Sophisticated comedy: a trio of money hungry women who all have sugar daddies who keep them in the lap of luxury, even as they drive the men crazy. Each woman represents a different ...
See full summary »
13 years before the movie opens, there was a dinner party, at which the 13th guest failed to show up. The master of the manner has died, and left the bulk of his estate to this 13th guest, ... See full summary »
J. Farrell MacDonald
This revue presents its numbers around the orchestra leader Paul Whiteman, besides that it shows in it's final number that the European popular music are the roots of American popular music... See full summary »
Sophisticated comedy: a trio of money hungry women who all have sugar daddies who keep them in the lap of luxury, even as they drive the men crazy. Each woman represents a different personality type, from sensitive, to kind-hearted, to difficult and untrustworthy. Set in the age of jazz, the twenties come roaring back with immorality and in-fighting. Written by
In her December 1972 interview to Leonard Maltin in Film Fan Monthly, Madge gave the following testimony on the atmosphere on the set during filming: "That was a rather hectic picture, with him [i.e. Lowell Sherman] not taking the directing seriously, George Barnes falling madly in love with Joan [i.e. Joan Blondell] so he could hardly see anybody but Joan. Ina Claire was very much in love with John Gilbert (this was before they were married) and every time she got into a costume that she thought she looked well in, particularly the bridal costume at the end of the film, she disappeared from the lot, because she had driven off to Metro to show John Gilbert how enchanting she looked. I went into that film very quickly, because Carole Lombard was supposed to do the part I played, but she became ill, and I replaced her." See more »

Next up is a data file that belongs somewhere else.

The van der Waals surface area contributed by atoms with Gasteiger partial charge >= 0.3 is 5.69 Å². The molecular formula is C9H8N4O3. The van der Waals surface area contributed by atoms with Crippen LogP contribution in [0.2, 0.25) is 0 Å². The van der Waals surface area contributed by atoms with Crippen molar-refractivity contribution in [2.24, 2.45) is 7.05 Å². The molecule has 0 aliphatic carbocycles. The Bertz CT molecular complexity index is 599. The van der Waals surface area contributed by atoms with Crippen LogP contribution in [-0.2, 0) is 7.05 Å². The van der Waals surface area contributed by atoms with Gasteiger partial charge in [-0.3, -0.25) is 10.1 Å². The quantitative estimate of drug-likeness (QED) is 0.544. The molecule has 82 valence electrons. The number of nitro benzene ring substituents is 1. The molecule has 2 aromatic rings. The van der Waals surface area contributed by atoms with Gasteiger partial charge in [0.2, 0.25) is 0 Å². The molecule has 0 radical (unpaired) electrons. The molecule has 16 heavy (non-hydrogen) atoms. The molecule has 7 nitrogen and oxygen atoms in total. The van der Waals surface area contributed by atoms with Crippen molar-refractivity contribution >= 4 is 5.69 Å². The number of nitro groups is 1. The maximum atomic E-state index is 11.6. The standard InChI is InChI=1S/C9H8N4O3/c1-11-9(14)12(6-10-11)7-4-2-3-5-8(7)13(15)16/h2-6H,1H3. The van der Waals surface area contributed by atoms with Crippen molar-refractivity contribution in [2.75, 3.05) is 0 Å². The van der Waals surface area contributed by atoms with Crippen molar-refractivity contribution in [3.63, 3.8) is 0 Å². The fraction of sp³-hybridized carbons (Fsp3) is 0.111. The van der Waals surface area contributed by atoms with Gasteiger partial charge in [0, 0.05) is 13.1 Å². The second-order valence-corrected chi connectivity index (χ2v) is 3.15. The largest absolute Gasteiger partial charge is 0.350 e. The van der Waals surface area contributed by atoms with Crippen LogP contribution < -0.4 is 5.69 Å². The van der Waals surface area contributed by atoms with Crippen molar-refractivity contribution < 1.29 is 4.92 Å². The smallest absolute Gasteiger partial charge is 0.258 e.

THE GREEKS HAD A WORD FOR THEM has a good cast, a good director, and a good idea for a story, but you would never know it from watching this film. Ina Claire, a renowned actress from Broadway, displays not one ounce of subtlety in her role as the gold-digging, throat-cutting Jean. Joan Blondell tries her best as the warm-hearted Schatzi who attempts to keep order and harmony in her group of three women seeking wealth through marriage with a wealthy man. Given the script she has to work with, her task was next to impossible. Madge Evans, as the nice showgirl, rounds out the trio, but is unfortunately over-shadowed by the antics of Claire who dominates every scene with her over-acting.
David Manners plays Madge's nice and wealthy, though unbelievable boyfriend, while Lowell Sherman, who directed the film, plays a renowned pianist Claire runs after. This film is classic proof of the old adage that a film's principal seldom can step outside of their role to direct the proceedings and do a good job.
This film is so bad, one has to wonder who Sam Goldwyn had in mind when he began this production. The women are the worst stereotypes one could imagine, while the men have absolutely no redeeming qualities. No doubt Goldwyn saw this as some sort of a roaring twenties exercise in loose morality, but he only succeeded in creating a caricature of life in the jet-set.
I rated this a 3 only because of the presence of Joan Blondell and Madge Evans who are worth watching. Evans has been described as a "wooden" actress by another writer. In this film, she is the only one with any fire in her demeanor when standing up against Claire busy demonstrating how to chew up the scenery. Evans projects poise, grace, and class... no easy task in this scenario.
10 of 25 people found this review helpful.
Was this review helpful to you?